Guggenheim’s Donald Saff to explore art’s collaborative process in Vanderbilt address

November 14, 2002

NASHVILLE, Tenn. – Donald Saff, director of Saff Tech Arts and senior curator of prints and drawings at the Solomon R. Guggenheim Foundation, will explore the collaborative process through which art is created on Wednesday, Nov. 20, at Vanderbilt.
Titled “The art of collaboration and the ART of collaboration,” Saff’s lecture begins at 6 p.m. in Room 114 of Furman Hall on the Vanderbilt campus. The event is free and open to the public. A reception precedes the lecture at 5 p.m. in the University Faculty Reading Room located in the Divinity School.

Saff’s lecture will explore the idea that art is facilitated not only by the artist’s creative genius, but also vitally depends on the honed craftsmanship of the artisan to make that genius physically possible. From providing charcoal for drawings to computer chips for digitally generated art, artists depend on the collaborative process of a community of people to transform a flash of inspiration into a finished work.

This collaborative approach to making art was particularly popular in the last half of the 20th century and was typified by the “editions workshops” that proliferated in the United States. Saff’s discussion will review the early history and importance of printmaking in the 1950s with particular emphasis paid to the work produced at the University of South Florida’s Graphicstudio by Jim Dine, Nancy Graves, James Rosenquist, Robert Rauschenberg and Roy Lichtenstein, among others.

Since Saff first brought Philip Pearlstein to Graphicstudio in 1969, other world-renowned artists have made the trek to USF’s Tampa campus. Over the years, art-world stars have collaborated with faculty and students to create limited-edition series of lithographs, screen prints, woodcuts, photography and sculpture.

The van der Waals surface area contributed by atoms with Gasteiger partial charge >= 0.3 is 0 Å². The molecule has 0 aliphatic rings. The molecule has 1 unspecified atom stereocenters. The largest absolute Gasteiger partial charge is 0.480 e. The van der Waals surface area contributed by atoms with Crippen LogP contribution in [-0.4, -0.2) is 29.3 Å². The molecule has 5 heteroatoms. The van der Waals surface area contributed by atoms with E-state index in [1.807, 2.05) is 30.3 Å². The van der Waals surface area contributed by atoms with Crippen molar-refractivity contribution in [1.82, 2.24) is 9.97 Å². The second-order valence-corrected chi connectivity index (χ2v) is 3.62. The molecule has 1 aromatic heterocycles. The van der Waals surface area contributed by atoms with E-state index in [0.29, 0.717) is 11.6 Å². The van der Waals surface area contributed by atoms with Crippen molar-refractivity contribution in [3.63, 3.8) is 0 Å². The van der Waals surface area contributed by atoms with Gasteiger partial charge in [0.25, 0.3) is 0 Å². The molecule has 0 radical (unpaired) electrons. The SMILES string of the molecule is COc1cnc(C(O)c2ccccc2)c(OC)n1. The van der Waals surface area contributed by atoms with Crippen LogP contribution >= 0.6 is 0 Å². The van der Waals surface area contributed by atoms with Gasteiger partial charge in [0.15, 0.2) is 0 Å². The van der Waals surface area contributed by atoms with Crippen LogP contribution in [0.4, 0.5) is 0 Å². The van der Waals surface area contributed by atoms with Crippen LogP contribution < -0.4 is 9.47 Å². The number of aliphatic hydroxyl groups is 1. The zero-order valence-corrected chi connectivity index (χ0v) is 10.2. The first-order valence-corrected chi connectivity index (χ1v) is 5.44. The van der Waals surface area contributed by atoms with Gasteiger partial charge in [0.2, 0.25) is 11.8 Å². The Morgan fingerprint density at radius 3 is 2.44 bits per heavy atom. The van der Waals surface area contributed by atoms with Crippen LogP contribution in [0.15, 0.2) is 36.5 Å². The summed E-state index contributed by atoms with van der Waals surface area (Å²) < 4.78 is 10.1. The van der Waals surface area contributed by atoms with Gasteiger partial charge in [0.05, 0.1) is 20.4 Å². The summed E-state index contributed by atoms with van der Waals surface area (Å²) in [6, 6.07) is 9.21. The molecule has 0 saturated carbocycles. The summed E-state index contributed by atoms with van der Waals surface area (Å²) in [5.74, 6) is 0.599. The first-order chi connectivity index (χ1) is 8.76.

Graphicstudio’s benefit for the university, as Saff originally envisioned it, was that the operation would expose the USF community to the finest artistic minds of an era. Since its inception, Graphicstudio’s fame in art circles has spread, aided by shows at the Brooklyn Art Museum and the National Gallery in Washington, D.C., which acquired Graphicstudio’s output for its own collection.

Saff also founded Saff Tech Arts in Tampa, but moved the operation to the Eastern Shore of Maryland in 1991. Saff Tech Arts’ aim was to investigate ways technology could be expanded for art production that was both non-traditional and artist-appropriate. Though it ceased publishing artworks in 1998, a small staff at Saff Tech Arts continues to manage its existing inventory and assist both Robert Rauschenberg and James Rosenquist in daily operations.

A distinguished expert in the field of printmaking, Saff is a past recipient of the Fulbright grant and author of Printmaking: History and Process, a definitive text on the subject. In September, Saff was named senior curator of prints and drawings at the Solomon R. Guggenheim Foundation.

Saff’s appearance is sponsored by the Chancellor’s Lecture Series at Vanderbilt. The Chancellor’s Lecture Series is designed to advance and integrate classroom learning at Vanderbilt with broader social issues and concerns and to connect the Vanderbilt and Nashville communities. For more information, call 322-4959, or email

Contact: Kara Furlong,

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